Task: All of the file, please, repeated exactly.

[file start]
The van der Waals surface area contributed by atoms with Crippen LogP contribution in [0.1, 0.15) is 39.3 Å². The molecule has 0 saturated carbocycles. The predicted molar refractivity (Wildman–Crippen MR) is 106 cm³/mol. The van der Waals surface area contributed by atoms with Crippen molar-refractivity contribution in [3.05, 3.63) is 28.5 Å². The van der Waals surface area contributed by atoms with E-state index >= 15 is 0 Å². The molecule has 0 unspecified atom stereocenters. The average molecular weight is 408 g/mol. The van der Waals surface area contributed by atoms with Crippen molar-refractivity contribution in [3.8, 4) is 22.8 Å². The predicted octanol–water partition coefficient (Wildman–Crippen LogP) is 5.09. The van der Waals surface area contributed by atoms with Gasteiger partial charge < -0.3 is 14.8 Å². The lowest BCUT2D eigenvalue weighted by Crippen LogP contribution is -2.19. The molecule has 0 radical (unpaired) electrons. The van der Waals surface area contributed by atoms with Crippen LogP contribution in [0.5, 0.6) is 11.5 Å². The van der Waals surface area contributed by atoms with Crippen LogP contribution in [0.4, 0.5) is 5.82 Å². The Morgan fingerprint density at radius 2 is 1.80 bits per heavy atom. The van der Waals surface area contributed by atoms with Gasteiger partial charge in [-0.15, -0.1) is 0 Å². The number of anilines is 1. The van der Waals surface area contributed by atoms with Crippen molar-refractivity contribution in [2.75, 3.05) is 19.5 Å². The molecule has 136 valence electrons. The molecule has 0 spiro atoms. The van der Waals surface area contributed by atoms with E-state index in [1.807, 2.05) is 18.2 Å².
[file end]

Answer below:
The van der Waals surface area contributed by atoms with Crippen LogP contribution in [0.1, 0.15) is 39.3 Å². The molecule has 0 saturated carbocycles. The predicted molar refractivity (Wildman–Crippen MR) is 106 cm³/mol. The van der Waals surface area contributed by atoms with Crippen molar-refractivity contribution in [3.05, 3.63) is 28.5 Å². The van der Waals surface area contributed by atoms with E-state index >= 15 is 0 Å². The molecule has 0 unspecified atom stereocenters. The average molecular weight is 408 g/mol. The van der Waals surface area contributed by atoms with Crippen molar-refractivity contribution in [3.8, 4) is 22.8 Å². The predicted octanol–water partition coefficient (Wildman–Crippen LogP) is 5.09. The van der Waals surface area contributed by atoms with Gasteiger partial charge < -0.3 is 14.8 Å². The lowest BCUT2D eigenvalue weighted by Crippen LogP contribution is -2.19. The molecule has 0 radical (unpaired) electrons. The van der Waals surface area contributed by atoms with Crippen LogP contribution in [0.5, 0.6) is 11.5 Å². The van der Waals surface area contributed by atoms with Crippen LogP contribution in [0.4, 0.5) is 5.82 Å². The Morgan fingerprint density at radius 2 is 1.80 bits per heavy atom. The van der Waals surface area contributed by atoms with Gasteiger partial charge in [-0.15, -0.1) is 0 Å². The number of anilines is 1. The van der Waals surface area contributed by atoms with Crippen molar-refractivity contribution in [2.75, 3.05) is 19.5 Å². The molecule has 136 valence electrons. The molecule has 0 spiro atoms. The van der Waals surface area contributed by atoms with E-state index in [1.807, 2.05) is 18.2 Å².